Mandiant, an American cybersecurity firm, has produced a study claiming that a Chinese regime-sponsored propaganda operation targets miners in the United States, Australia, and Canada via social media accounts. The accounts formed alliances to offer China a competitive advantage in hunting for rare earth resources.
Mandiant discovered that a Chinese regime-led online group called “Dragonbridge” recently targeted Western rare earth corporations for attacks. Those targeted include “Lynas Rare Earths” of Australia, “USA Rare Earth” of the United States, “Appia Rare Earths,” and “Uranium Corp” of Canada.
In early June, the U.S. Department of Defense inked a $120 million contract with Lynas Rare Earth to build the country’s first heavy rare earth separation plants. Many observers say Lynas is the world’s largest rare earth processor outside of China, which is a response to China’s dominance in the critical rare earth market.
Mandiant later discovered many negative comments on the Internet criticizing Lynas’ poor environmental performance, calling for the rest of the world to protest the factory’s location in Texas, and several accounts even pretended to be Texas residents expressing concern. Still, the source of the accounts is in China.
The fake accounts failed to organize actual protests. However, they purported to be successful by uploading photographs of earlier, unrelated protests in Malaysia.
Appia Rare Earth and Uranium Corp, two Canadian firms, have only produced encouraging rare earth drilling findings in Saskatchewan.
However, multiple Twitter accounts from “Dragonbridge” have lashed out to incite public anger. Since June of this year, the stock price of Appia has fallen. The company cannot tell if the posts are dragging down stock values, but it advises investors to review papers produced by governments and companies rather than rely on random pieces online.
According to Mandiant’s analysis, fictitious people’s social media accounts became more active in June after two Canadian corporations announced new mining intentions.
Some of the posts specifically criticized U.S. Vice President Joe Biden’s March decision to trigger legislation aimed at limiting the U.S.’s reliance on Chinese minerals.
“Dragonbridge’s targeting of the rare earth industry broadly, and Lynas, Appia, and USA Rare Earth specifically, demonstrates an interest in industries of strategic importance to the Peoples Republic of China (PRC) that we had not previously observed from the campaign.”
Mandiant noted in the report’s final section, “Given Chinese President Xi Jinping’s continued emphasis on a broad, holistic understanding of PRC national security that encompasses areas including information and resource security. We may see other global competitors to PRC firms in other industries targeted by such information operations.”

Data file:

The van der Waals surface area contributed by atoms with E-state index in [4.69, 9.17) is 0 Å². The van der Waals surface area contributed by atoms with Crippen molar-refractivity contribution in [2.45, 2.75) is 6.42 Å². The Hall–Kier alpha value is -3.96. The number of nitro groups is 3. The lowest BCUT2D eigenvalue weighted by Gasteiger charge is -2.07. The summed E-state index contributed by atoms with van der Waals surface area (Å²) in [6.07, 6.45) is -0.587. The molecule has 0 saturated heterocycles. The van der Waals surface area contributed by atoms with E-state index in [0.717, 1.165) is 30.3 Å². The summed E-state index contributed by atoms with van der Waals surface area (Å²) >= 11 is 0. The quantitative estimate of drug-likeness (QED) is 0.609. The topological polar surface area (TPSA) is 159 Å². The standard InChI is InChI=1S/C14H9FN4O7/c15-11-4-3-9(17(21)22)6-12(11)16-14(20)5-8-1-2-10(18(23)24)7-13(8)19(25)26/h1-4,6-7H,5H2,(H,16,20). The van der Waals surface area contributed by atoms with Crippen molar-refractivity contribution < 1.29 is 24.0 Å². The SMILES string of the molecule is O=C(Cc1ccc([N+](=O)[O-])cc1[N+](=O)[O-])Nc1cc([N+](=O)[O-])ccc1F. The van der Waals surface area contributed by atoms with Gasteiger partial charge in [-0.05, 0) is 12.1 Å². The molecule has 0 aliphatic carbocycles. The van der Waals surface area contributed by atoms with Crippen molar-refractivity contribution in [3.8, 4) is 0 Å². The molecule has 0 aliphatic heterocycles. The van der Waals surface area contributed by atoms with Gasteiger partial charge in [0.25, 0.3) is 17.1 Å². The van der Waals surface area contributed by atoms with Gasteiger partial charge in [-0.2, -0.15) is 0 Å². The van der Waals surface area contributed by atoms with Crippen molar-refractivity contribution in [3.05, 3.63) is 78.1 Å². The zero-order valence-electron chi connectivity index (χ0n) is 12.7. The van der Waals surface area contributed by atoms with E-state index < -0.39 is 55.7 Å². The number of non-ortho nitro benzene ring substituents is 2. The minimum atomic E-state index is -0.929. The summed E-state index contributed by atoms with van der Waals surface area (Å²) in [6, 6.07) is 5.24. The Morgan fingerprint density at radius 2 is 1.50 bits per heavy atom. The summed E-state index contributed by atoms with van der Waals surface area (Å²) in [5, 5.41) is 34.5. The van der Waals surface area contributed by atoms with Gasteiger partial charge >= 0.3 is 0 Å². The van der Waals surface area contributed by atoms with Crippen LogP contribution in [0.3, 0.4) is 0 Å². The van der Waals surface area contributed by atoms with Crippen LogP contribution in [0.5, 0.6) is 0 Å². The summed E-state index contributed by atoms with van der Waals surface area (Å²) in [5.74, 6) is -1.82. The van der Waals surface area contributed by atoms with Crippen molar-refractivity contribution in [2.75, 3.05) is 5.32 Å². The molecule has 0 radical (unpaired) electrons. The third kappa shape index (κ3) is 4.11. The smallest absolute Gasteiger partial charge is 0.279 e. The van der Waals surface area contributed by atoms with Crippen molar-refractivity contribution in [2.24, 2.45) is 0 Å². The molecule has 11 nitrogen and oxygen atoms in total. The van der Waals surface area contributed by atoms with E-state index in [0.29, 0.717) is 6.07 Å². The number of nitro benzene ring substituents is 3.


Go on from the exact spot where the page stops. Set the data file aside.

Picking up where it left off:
According to RFA, which quotes Hao Jun, an asset manager at a Canadian financial institution, this form of fake news has been circulating on the Internet for a long time. Rare earths have strategic value and serve as a battleground for military planners. According to Hao Jun: “There are numerous raw materials and minerals, but rare earths are rarer and have a higher value than other raw materials. It is not just tied to economic value, but also to geopolitical or government strife.”
Mandiant vice president John Hultquist stated that the company had been watching the operation of Dragonbridge. This Chinese group attempted to undercut democracy supporters in Hong Kong in 2019 and had recently targeted spending on Western corporations. “Right now, if you’re a firm, you probably have to worry about a well-resourced person spreading misinformation and attempting to undermine your image,” Hultquist adds. “It’s a completely new threat.”
Mastering essential mineral resources become ever more vital as the world changes to cleaner energy and more modern technology. China controls 85% of the world’s supply of rare earths, which Western countries aim to change.
Last week, U.S. Treasury Secretary Janet Yellen visited Canada to examine the security of major mineral supply chains in North America with Canada’s Deputy Prime Minister and Finance Minister, Chrystia Freeland.
According to Freeland, Canada possesses a significant and unique resource that provides a huge opportunity for the Canadian economy while ensuring strong support for allies.
She stated, “What we can really contribute in a world of friendly sharing is critical minerals and metals, and energy. And right now, this kind of epiphany that Putin has really driven home, but people were starting to think about before then, is that the world’s democracies do not want to depend on Russia and China for the critical minerals and metals it takes to build electric batteries or semiconductors or to power nuclear reactors or to create fertilizer or even for sources of energy. That is just not safe anymore and the Europeans really get that.”
Canada produces over 60 minerals and metals, has over 200 mines, and is home to roughly half of all listed mineral exploration and mining businesses worldwide. In addition, Ottawa is working on a Critical Minerals Strategy for release in the fall.
Federal Resources Minister Jonathan Wilkinson admitted that Canada and other Western countries had overestimated China over the years, assuming that the country would become more cooperative on trade when, in fact, the opposite is true.
“The idea that somehow China would become more engaged and more respectful of the rules of the international community, that has not happened.” Wilkinson stated.